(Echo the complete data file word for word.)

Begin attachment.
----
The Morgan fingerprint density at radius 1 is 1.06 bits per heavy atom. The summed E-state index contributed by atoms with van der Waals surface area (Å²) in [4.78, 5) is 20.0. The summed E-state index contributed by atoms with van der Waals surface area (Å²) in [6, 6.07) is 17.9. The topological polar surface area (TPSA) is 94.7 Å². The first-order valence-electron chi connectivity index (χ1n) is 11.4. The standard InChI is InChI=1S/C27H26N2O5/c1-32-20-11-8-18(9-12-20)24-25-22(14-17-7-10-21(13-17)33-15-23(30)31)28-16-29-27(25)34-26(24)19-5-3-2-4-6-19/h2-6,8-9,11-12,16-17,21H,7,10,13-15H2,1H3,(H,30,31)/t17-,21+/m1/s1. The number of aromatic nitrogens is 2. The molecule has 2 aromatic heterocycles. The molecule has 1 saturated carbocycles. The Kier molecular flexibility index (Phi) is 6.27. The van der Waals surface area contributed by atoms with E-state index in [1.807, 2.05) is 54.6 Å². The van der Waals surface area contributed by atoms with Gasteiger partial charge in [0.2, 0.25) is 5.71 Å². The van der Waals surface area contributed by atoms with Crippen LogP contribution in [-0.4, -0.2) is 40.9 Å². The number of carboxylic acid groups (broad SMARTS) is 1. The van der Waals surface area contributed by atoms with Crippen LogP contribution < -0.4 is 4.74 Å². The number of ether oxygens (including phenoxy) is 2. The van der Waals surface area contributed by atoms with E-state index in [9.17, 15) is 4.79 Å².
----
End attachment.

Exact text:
The Morgan fingerprint density at radius 1 is 1.06 bits per heavy atom. The summed E-state index contributed by atoms with van der Waals surface area (Å²) in [4.78, 5) is 20.0. The summed E-state index contributed by atoms with van der Waals surface area (Å²) in [6, 6.07) is 17.9. The topological polar surface area (TPSA) is 94.7 Å². The first-order valence-electron chi connectivity index (χ1n) is 11.4. The standard InChI is InChI=1S/C27H26N2O5/c1-32-20-11-8-18(9-12-20)24-25-22(14-17-7-10-21(13-17)33-15-23(30)31)28-16-29-27(25)34-26(24)19-5-3-2-4-6-19/h2-6,8-9,11-12,16-17,21H,7,10,13-15H2,1H3,(H,30,31)/t17-,21+/m1/s1. The number of aromatic nitrogens is 2. The molecule has 2 aromatic heterocycles. The molecule has 1 saturated carbocycles. The Kier molecular flexibility index (Phi) is 6.27. The van der Waals surface area contributed by atoms with E-state index in [1.807, 2.05) is 54.6 Å². The van der Waals surface area contributed by atoms with Gasteiger partial charge in [0.2, 0.25) is 5.71 Å². The van der Waals surface area contributed by atoms with Crippen LogP contribution in [-0.4, -0.2) is 40.9 Å². The number of carboxylic acid groups (broad SMARTS) is 1. The van der Waals surface area contributed by atoms with Crippen LogP contribution < -0.4 is 4.74 Å². The number of ether oxygens (including phenoxy) is 2. The van der Waals surface area contributed by atoms with E-state index in [9.17, 15) is 4.79 Å².